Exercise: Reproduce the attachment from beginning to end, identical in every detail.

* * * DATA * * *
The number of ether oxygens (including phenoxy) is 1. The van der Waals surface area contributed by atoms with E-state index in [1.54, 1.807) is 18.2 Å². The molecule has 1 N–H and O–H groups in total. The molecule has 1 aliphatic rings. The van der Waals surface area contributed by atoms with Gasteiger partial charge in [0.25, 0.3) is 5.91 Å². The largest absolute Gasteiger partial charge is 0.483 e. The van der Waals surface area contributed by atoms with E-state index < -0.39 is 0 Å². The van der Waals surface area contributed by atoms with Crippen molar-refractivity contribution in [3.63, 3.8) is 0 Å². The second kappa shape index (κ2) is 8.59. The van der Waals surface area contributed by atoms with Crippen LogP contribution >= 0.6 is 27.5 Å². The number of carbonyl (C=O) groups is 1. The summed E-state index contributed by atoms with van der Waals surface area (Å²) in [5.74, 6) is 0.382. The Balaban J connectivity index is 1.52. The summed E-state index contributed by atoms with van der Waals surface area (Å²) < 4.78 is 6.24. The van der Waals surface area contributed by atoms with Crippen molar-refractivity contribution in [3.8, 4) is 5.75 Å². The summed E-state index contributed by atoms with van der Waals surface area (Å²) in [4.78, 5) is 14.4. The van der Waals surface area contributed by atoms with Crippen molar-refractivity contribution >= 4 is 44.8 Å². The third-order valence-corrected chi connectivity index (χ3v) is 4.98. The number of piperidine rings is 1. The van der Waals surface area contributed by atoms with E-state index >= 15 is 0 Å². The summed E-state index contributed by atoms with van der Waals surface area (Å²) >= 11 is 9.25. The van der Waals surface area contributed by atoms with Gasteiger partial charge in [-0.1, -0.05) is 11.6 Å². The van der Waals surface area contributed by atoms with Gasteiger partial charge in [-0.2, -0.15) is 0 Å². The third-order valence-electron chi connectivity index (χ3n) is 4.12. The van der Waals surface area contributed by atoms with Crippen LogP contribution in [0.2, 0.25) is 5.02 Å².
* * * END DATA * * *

The number of ether oxygens (including phenoxy) is 1. The van der Waals surface area contributed by atoms with E-state index in [1.54, 1.807) is 18.2 Å². The molecule has 1 N–H and O–H groups in total. The molecule has 1 aliphatic rings. The van der Waals surface area contributed by atoms with Gasteiger partial charge in [0.25, 0.3) is 5.91 Å². The largest absolute Gasteiger partial charge is 0.483 e. The van der Waals surface area contributed by atoms with E-state index < -0.39 is 0 Å². The van der Waals surface area contributed by atoms with Crippen molar-refractivity contribution in [3.63, 3.8) is 0 Å². The second kappa shape index (κ2) is 8.59. The van der Waals surface area contributed by atoms with Crippen LogP contribution >= 0.6 is 27.5 Å². The number of carbonyl (C=O) groups is 1. The summed E-state index contributed by atoms with van der Waals surface area (Å²) in [5.74, 6) is 0.382. The Balaban J connectivity index is 1.52. The summed E-state index contributed by atoms with van der Waals surface area (Å²) < 4.78 is 6.24. The van der Waals surface area contributed by atoms with Crippen molar-refractivity contribution in [3.8, 4) is 5.75 Å². The summed E-state index contributed by atoms with van der Waals surface area (Å²) in [4.78, 5) is 14.4. The van der Waals surface area contributed by atoms with Crippen molar-refractivity contribution >= 4 is 44.8 Å². The third-order valence-corrected chi connectivity index (χ3v) is 4.98. The number of piperidine rings is 1. The van der Waals surface area contributed by atoms with E-state index >= 15 is 0 Å². The summed E-state index contributed by atoms with van der Waals surface area (Å²) >= 11 is 9.25. The van der Waals surface area contributed by atoms with Gasteiger partial charge in [-0.1, -0.05) is 11.6 Å². The van der Waals surface area contributed by atoms with Gasteiger partial charge in [-0.2, -0.15) is 0 Å². The third-order valence-electron chi connectivity index (χ3n) is 4.12. The van der Waals surface area contributed by atoms with Crippen LogP contribution in [0.2, 0.25) is 5.02 Å².